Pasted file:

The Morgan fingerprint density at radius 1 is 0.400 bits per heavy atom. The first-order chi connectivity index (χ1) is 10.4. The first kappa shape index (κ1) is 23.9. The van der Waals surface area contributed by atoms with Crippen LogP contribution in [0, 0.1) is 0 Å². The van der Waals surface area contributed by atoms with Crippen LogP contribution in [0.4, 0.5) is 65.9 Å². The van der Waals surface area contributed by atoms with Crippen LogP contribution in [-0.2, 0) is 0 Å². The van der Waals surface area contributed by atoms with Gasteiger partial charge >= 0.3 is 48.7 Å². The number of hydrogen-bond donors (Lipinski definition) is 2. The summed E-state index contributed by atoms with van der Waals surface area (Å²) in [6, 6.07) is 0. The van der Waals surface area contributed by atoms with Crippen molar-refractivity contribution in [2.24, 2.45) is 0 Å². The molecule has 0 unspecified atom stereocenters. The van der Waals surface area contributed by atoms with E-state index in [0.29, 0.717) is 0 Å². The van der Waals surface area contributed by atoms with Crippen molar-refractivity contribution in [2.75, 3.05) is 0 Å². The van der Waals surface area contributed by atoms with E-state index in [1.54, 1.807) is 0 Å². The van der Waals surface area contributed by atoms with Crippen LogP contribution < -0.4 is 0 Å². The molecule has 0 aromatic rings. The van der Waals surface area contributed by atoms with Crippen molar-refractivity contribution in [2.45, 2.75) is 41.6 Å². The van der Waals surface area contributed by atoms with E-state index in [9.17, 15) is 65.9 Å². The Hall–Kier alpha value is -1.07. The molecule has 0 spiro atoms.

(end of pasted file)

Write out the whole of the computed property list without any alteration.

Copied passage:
The Morgan fingerprint density at radius 1 is 0.400 bits per heavy atom. The first-order chi connectivity index (χ1) is 10.4. The first kappa shape index (κ1) is 23.9. The van der Waals surface area contributed by atoms with Crippen LogP contribution in [0, 0.1) is 0 Å². The van der Waals surface area contributed by atoms with Crippen LogP contribution in [0.4, 0.5) is 65.9 Å². The van der Waals surface area contributed by atoms with Crippen LogP contribution in [-0.2, 0) is 0 Å². The van der Waals surface area contributed by atoms with Gasteiger partial charge >= 0.3 is 48.7 Å². The number of hydrogen-bond donors (Lipinski definition) is 2. The summed E-state index contributed by atoms with van der Waals surface area (Å²) in [6, 6.07) is 0. The van der Waals surface area contributed by atoms with Crippen molar-refractivity contribution in [2.24, 2.45) is 0 Å². The molecule has 0 unspecified atom stereocenters. The van der Waals surface area contributed by atoms with E-state index in [0.29, 0.717) is 0 Å². The van der Waals surface area contributed by atoms with Crippen molar-refractivity contribution in [2.75, 3.05) is 0 Å². The van der Waals surface area contributed by atoms with E-state index in [1.54, 1.807) is 0 Å². The van der Waals surface area contributed by atoms with Crippen LogP contribution < -0.4 is 0 Å². The molecule has 0 aromatic rings. The van der Waals surface area contributed by atoms with Crippen molar-refractivity contribution in [2.45, 2.75) is 41.6 Å². The van der Waals surface area contributed by atoms with E-state index in [9.17, 15) is 65.9 Å². The Hall–Kier alpha value is -1.07. The molecule has 0 spiro atoms.